The Times-Union Mon, Jul 11, 2016
New, non-invasive equipment can detect vision problems in those young as 6 months,officials say
A Foundation has given the Camden County Health Department a $5,000 grant to begin an advanced vision screening program to ensure children can see well enough to read.
The Communities of Coastal Georgia Foundation grant will support a literacy improvement program that focuses on ensuring children are reading at grade level by the end of the third grade, the Coastal Health District said in a release. The Health Department will buy a small machine that uses a non-invasive technique to quickly and accurately detect vision problems in children as young as 6 months old and older than 5. Currently, the Health Department provides a basic vision screen for children 3 through 5 that is required before they are enrolled in school, the health district said.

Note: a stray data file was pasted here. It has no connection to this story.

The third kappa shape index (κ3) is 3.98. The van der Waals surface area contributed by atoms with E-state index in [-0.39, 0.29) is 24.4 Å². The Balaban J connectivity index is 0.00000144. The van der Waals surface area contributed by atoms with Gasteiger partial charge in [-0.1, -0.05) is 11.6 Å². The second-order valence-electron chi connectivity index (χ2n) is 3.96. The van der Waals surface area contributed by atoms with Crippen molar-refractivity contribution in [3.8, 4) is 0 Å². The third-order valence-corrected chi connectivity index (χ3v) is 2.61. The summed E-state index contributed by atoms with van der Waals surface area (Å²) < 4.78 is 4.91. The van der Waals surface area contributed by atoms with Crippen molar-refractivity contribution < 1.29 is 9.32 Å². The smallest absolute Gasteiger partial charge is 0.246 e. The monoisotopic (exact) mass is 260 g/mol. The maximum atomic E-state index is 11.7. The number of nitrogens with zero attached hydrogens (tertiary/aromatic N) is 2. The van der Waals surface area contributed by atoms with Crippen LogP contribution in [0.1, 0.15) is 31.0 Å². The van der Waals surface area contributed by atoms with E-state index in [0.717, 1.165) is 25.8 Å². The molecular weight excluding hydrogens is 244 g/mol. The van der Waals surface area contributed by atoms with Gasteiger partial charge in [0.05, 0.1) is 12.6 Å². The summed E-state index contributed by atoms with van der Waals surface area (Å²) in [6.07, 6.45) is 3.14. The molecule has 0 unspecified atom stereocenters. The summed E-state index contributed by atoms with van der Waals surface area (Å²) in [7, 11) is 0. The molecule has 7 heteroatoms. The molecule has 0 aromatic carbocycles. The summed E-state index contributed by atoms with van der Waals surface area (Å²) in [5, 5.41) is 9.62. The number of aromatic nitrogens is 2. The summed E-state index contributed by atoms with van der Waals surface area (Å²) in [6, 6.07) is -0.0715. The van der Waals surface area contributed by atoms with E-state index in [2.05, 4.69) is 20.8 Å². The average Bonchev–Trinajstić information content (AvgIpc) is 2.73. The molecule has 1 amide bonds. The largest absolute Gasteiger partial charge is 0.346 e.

Earlier detection can result in getting vision problems corrected sooner, said Mallory Chappell, nurse manager of the Camden County Health Department. “Our long-term goal is to promote early literacy through reading. It is our hope that detecting vision problems in our children will help accomplish that goal,’’ she said. Part of the Foundation funding will be used to educate parents and others caring for children on the importance of early vision screening and the impact of undetected and untreated vision problems on children’s ability to read and learn, the Health District said.